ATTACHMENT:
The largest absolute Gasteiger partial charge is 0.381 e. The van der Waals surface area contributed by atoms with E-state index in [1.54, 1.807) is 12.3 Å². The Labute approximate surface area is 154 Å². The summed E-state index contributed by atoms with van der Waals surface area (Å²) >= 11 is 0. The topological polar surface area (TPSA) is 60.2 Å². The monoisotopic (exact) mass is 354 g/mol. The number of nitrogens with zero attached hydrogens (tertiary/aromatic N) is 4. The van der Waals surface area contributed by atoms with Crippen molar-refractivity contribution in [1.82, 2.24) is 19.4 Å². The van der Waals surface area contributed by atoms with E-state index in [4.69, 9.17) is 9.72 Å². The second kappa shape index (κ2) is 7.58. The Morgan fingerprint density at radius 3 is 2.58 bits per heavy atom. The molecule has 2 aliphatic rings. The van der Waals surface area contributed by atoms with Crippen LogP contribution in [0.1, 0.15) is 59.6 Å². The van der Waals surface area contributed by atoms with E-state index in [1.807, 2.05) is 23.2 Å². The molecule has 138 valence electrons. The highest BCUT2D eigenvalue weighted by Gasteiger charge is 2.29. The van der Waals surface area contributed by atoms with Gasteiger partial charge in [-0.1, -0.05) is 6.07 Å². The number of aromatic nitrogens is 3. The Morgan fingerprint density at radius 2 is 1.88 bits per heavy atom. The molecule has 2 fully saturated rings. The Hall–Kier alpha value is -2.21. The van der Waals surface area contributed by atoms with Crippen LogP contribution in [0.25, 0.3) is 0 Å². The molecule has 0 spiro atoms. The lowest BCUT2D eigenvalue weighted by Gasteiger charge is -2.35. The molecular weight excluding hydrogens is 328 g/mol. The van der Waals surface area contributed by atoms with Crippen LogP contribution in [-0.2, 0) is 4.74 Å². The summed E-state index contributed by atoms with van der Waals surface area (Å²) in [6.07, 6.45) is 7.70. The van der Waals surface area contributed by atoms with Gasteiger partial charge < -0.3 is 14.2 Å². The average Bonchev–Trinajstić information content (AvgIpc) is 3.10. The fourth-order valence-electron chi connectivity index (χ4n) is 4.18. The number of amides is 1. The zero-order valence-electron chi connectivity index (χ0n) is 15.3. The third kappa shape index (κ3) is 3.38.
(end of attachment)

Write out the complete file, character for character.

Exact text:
The largest absolute Gasteiger partial charge is 0.381 e. The van der Waals surface area contributed by atoms with E-state index in [1.54, 1.807) is 12.3 Å². The Labute approximate surface area is 154 Å². The summed E-state index contributed by atoms with van der Waals surface area (Å²) >= 11 is 0. The topological polar surface area (TPSA) is 60.2 Å². The monoisotopic (exact) mass is 354 g/mol. The number of nitrogens with zero attached hydrogens (tertiary/aromatic N) is 4. The van der Waals surface area contributed by atoms with Crippen molar-refractivity contribution in [1.82, 2.24) is 19.4 Å². The van der Waals surface area contributed by atoms with E-state index in [4.69, 9.17) is 9.72 Å². The second kappa shape index (κ2) is 7.58. The Morgan fingerprint density at radius 3 is 2.58 bits per heavy atom. The molecule has 2 aliphatic rings. The van der Waals surface area contributed by atoms with Crippen LogP contribution in [0.1, 0.15) is 59.6 Å². The van der Waals surface area contributed by atoms with E-state index in [1.807, 2.05) is 23.2 Å². The molecule has 138 valence electrons. The highest BCUT2D eigenvalue weighted by Gasteiger charge is 2.29. The van der Waals surface area contributed by atoms with Gasteiger partial charge in [-0.1, -0.05) is 6.07 Å². The number of aromatic nitrogens is 3. The Morgan fingerprint density at radius 2 is 1.88 bits per heavy atom. The molecule has 2 fully saturated rings. The Hall–Kier alpha value is -2.21. The van der Waals surface area contributed by atoms with Crippen LogP contribution in [0.25, 0.3) is 0 Å². The molecule has 0 spiro atoms. The lowest BCUT2D eigenvalue weighted by Gasteiger charge is -2.35. The molecular weight excluding hydrogens is 328 g/mol. The van der Waals surface area contributed by atoms with Crippen LogP contribution in [-0.2, 0) is 4.74 Å². The summed E-state index contributed by atoms with van der Waals surface area (Å²) in [6.07, 6.45) is 7.70. The van der Waals surface area contributed by atoms with Gasteiger partial charge < -0.3 is 14.2 Å². The average Bonchev–Trinajstić information content (AvgIpc) is 3.10. The fourth-order valence-electron chi connectivity index (χ4n) is 4.18. The number of amides is 1. The zero-order valence-electron chi connectivity index (χ0n) is 15.3. The third kappa shape index (κ3) is 3.38.